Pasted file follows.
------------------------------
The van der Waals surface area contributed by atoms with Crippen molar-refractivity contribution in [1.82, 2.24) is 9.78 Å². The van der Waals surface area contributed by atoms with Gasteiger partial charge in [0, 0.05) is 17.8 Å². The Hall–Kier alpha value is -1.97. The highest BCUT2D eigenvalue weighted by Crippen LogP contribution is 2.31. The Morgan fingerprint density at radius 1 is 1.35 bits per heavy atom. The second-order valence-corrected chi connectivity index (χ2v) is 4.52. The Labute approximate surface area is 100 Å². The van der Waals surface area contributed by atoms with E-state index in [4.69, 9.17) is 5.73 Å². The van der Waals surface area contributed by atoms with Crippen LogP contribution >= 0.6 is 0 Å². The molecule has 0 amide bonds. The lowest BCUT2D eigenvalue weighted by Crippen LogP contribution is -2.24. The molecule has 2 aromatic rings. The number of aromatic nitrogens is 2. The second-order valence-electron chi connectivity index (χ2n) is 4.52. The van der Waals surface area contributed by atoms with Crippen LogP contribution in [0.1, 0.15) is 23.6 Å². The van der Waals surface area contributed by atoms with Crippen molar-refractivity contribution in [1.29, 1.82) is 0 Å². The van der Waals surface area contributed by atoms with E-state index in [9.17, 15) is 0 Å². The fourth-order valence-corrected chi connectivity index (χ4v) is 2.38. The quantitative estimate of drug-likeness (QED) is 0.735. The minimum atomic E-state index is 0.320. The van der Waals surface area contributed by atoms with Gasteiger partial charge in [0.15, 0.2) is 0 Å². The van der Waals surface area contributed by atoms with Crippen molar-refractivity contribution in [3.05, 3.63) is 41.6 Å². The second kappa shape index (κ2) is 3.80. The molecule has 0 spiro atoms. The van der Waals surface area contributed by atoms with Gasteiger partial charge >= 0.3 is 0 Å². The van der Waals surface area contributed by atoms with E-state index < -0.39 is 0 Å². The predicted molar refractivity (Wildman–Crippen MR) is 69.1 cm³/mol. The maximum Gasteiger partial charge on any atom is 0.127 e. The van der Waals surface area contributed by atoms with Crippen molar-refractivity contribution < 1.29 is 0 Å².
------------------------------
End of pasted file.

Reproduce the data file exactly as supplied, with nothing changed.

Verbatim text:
The van der Waals surface area contributed by atoms with Crippen molar-refractivity contribution in [1.82, 2.24) is 9.78 Å². The van der Waals surface area contributed by atoms with Gasteiger partial charge in [0, 0.05) is 17.8 Å². The Hall–Kier alpha value is -1.97. The highest BCUT2D eigenvalue weighted by Crippen LogP contribution is 2.31. The Morgan fingerprint density at radius 1 is 1.35 bits per heavy atom. The second-order valence-corrected chi connectivity index (χ2v) is 4.52. The Labute approximate surface area is 100 Å². The van der Waals surface area contributed by atoms with E-state index in [4.69, 9.17) is 5.73 Å². The van der Waals surface area contributed by atoms with Crippen LogP contribution >= 0.6 is 0 Å². The molecule has 0 amide bonds. The lowest BCUT2D eigenvalue weighted by Crippen LogP contribution is -2.24. The molecule has 2 aromatic rings. The number of aromatic nitrogens is 2. The second-order valence-electron chi connectivity index (χ2n) is 4.52. The van der Waals surface area contributed by atoms with Crippen LogP contribution in [0.1, 0.15) is 23.6 Å². The van der Waals surface area contributed by atoms with Crippen molar-refractivity contribution in [1.29, 1.82) is 0 Å². The van der Waals surface area contributed by atoms with E-state index in [9.17, 15) is 0 Å². The fourth-order valence-corrected chi connectivity index (χ4v) is 2.38. The quantitative estimate of drug-likeness (QED) is 0.735. The minimum atomic E-state index is 0.320. The van der Waals surface area contributed by atoms with Gasteiger partial charge in [0.15, 0.2) is 0 Å². The van der Waals surface area contributed by atoms with Crippen molar-refractivity contribution in [3.05, 3.63) is 41.6 Å². The second kappa shape index (κ2) is 3.80. The molecule has 0 spiro atoms. The van der Waals surface area contributed by atoms with Gasteiger partial charge >= 0.3 is 0 Å². The van der Waals surface area contributed by atoms with E-state index < -0.39 is 0 Å². The predicted molar refractivity (Wildman–Crippen MR) is 69.1 cm³/mol. The maximum Gasteiger partial charge on any atom is 0.127 e. The van der Waals surface area contributed by atoms with Crippen molar-refractivity contribution < 1.29 is 0 Å².